The most surprising thing about The Book of Mormon is just how undeniably sweet it is. Sure, Matt Stone and Trey Parker’s Broadway, Tony Award-winning musical has more than its fair share of pointed jabs at Mormons and AIDS and Ugandan warlords – but underneath all the irreverence lays a really warm-hearted story about the importance of storytelling. Because ultimately that’s what religions are: stories. Stories about a guy on a cross or a guy who parts the sea or a guy who digs up a number of golden plates. Stories – The Book of Mormon advocates – bring communities together and guide people to higher moral truths. Of course stories are fictional – but that’s almost a non-point in the show. Whether or not Joseph Smith spoke to God is irrelevant – it’s the people he brought together with his tales and the hope and inspiration they provide that give Mormonism (and all religions and all stories) their own worth.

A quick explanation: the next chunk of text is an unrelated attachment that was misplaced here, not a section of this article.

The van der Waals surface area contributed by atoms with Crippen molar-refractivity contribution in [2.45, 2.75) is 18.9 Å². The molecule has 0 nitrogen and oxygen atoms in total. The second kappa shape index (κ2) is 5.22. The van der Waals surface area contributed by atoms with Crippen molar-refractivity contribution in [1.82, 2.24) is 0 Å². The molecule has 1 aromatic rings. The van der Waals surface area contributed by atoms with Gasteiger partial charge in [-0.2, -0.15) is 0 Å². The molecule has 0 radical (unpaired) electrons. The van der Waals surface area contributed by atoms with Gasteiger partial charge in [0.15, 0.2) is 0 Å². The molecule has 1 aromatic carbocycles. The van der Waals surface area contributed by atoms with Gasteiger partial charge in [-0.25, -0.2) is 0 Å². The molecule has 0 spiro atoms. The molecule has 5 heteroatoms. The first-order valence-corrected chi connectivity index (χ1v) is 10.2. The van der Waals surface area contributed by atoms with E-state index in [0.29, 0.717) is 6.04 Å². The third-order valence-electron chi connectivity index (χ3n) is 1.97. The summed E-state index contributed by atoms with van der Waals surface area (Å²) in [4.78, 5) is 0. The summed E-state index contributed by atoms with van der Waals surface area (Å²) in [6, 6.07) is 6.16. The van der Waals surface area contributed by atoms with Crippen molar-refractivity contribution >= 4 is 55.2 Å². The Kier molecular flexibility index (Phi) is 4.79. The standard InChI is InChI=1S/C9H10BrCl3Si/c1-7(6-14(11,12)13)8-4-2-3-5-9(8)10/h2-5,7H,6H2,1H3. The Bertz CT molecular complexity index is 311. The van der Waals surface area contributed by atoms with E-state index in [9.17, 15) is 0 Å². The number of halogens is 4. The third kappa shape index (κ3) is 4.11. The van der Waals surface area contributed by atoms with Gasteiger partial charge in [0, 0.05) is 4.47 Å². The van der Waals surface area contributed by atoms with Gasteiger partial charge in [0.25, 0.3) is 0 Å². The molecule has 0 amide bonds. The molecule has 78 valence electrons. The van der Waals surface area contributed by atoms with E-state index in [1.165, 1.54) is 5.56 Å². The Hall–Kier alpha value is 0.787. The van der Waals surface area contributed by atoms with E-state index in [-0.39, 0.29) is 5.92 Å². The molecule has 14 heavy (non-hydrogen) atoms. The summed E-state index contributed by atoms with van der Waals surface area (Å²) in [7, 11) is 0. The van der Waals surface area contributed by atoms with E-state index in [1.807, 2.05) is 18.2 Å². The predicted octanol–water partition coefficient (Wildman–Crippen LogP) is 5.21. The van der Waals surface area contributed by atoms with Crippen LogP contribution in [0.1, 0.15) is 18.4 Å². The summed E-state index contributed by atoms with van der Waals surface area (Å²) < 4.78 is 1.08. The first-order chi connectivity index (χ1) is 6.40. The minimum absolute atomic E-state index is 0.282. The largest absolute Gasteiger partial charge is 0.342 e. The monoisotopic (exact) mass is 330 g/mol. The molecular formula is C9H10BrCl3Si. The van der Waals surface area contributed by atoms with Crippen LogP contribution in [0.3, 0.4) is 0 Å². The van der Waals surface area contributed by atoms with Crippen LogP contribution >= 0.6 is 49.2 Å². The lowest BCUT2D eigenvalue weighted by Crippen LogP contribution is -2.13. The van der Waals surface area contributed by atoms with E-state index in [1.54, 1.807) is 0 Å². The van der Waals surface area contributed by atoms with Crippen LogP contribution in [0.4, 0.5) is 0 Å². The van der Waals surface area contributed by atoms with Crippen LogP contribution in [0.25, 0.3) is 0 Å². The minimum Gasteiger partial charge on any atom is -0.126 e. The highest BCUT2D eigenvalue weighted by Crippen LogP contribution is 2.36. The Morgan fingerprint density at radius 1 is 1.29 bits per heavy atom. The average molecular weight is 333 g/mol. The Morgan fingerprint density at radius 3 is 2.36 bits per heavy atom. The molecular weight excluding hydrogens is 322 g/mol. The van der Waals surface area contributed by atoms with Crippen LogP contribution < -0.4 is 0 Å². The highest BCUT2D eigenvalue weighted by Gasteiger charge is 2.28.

After the show here in Los Anegles, Trey Parker and Matt Stone participated in a group Q&A with select press. For highlights from the conversation – which included thoughts on a potential movie adaptation, the likelihood of them doing another stage musical and the troubles of getting old – hit the jump.